University Of Tasmania

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Low-acuity presentations to regional emergency departments: What is the issue?

journal contribution
posted on 2023-05-18, 16:17 authored by Cheek, C, Allen, P, Lizzi ShiresLizzi Shires, Parry, D, Ruigrok, M

Objective: To explore GP-referrals and self-referrals to EDs and factors associated with patients seeking low-acuity care at ED.

Method: Retrospective analysis of all ED presentations to Mersey Community Hospital and North West Regional Hospital (Tasmania) between 1 January 2009 and 31 December 2013. Cross-sectional survey of patients presenting to the EDs for care triaged as low-acuity.

Results: There were 255  365 ED presentations in the retrospective data: 11  252 (4.4%) GP-referrals and 218  205 (85.4%) self-referrals. At ED 49% of GP-referrals were triaged ATS 4 or 5 and 35% of self-referrals were triaged ATS 1-3. There were 138 (84.2%) low-acuity patients who completed the survey; predominantly, all attended for acute injury or illness. Single point-of-care convenience was most commonly selected (71%) as a reason for attending ED.

Conclusions: Over 85% of patients who seek emergency care in this region self-refer, so understanding health-seeking behaviour is important. Most low-acuity patients are acutely injured or unwell, and the decision to go to ED is based on their perception of accessibility of expertise aligned with their need. The term 'GP-type' is misleading in this context and should not be used. Providing low-acuity care in parallel with providing a specialised emergency service meets the needs of the local community and is likely to be the lowest cost model in a regional and rural area. Funding models must reflect the actual cost of delivering this important service rather than presentation types.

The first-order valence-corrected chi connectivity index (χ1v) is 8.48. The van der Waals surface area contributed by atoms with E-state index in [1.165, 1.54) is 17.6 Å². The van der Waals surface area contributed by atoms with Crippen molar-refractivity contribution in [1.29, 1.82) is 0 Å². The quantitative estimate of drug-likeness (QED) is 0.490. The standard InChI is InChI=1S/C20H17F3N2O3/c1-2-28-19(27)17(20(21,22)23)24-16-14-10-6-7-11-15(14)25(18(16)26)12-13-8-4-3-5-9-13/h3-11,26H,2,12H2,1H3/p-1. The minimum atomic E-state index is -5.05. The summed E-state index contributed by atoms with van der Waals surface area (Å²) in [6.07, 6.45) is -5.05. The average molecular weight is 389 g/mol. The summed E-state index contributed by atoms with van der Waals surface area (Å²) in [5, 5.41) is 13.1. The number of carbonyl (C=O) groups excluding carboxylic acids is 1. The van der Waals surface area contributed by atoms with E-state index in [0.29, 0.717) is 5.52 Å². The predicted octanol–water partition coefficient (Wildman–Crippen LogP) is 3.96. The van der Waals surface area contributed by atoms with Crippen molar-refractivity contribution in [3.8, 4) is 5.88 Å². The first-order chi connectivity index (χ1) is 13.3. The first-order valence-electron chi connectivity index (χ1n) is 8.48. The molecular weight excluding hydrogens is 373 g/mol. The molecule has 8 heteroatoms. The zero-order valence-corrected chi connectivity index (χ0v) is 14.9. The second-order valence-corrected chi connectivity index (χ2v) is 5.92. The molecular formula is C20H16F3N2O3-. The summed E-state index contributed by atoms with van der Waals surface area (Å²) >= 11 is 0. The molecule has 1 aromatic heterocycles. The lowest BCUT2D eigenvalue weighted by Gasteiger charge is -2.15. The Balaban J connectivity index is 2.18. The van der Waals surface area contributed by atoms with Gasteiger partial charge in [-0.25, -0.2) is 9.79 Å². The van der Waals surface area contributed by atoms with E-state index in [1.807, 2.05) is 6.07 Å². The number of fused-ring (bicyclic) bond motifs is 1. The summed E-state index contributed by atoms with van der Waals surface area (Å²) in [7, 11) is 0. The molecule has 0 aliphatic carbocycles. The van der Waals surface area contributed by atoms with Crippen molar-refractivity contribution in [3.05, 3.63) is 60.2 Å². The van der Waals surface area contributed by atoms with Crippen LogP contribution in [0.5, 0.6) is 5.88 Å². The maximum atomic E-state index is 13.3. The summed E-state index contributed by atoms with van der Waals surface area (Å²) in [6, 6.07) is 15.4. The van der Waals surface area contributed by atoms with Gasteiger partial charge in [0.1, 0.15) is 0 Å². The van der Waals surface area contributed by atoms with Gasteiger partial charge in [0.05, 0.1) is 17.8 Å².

Publication title

Emergency medicine Australasia








Tasmanian School of Medicine


Blackwell Publishers

Place of publication


Rights statement

© 2015 Australasian College for Emergency Medicine and Australasian Society for Emergency Medicine

Repository Status

  • Restricted

Socio-economic Objectives

Rural and remote area health